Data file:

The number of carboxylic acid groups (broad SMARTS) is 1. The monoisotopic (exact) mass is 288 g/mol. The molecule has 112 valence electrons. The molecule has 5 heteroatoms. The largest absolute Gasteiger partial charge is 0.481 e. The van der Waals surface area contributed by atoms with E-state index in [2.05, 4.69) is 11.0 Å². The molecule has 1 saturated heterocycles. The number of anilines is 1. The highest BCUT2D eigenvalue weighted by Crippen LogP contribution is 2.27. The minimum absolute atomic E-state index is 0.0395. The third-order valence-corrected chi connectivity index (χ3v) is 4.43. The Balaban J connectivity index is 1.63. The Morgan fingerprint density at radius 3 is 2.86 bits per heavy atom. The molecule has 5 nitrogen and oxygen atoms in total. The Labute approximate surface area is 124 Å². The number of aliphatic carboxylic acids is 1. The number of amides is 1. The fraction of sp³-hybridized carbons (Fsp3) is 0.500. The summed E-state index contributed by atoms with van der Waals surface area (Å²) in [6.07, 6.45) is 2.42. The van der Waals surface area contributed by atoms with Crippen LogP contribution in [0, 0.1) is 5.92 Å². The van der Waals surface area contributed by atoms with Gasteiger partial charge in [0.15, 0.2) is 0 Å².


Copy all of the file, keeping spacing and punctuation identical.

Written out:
The number of carboxylic acid groups (broad SMARTS) is 1. The monoisotopic (exact) mass is 288 g/mol. The molecule has 112 valence electrons. The molecule has 5 heteroatoms. The largest absolute Gasteiger partial charge is 0.481 e. The van der Waals surface area contributed by atoms with E-state index in [2.05, 4.69) is 11.0 Å². The molecule has 1 saturated heterocycles. The number of anilines is 1. The highest BCUT2D eigenvalue weighted by Crippen LogP contribution is 2.27. The minimum absolute atomic E-state index is 0.0395. The third-order valence-corrected chi connectivity index (χ3v) is 4.43. The Balaban J connectivity index is 1.63. The Morgan fingerprint density at radius 3 is 2.86 bits per heavy atom. The molecule has 5 nitrogen and oxygen atoms in total. The Labute approximate surface area is 124 Å². The number of aliphatic carboxylic acids is 1. The number of amides is 1. The fraction of sp³-hybridized carbons (Fsp3) is 0.500. The summed E-state index contributed by atoms with van der Waals surface area (Å²) in [6.07, 6.45) is 2.42. The van der Waals surface area contributed by atoms with Crippen LogP contribution in [0, 0.1) is 5.92 Å². The van der Waals surface area contributed by atoms with Gasteiger partial charge in [0.15, 0.2) is 0 Å².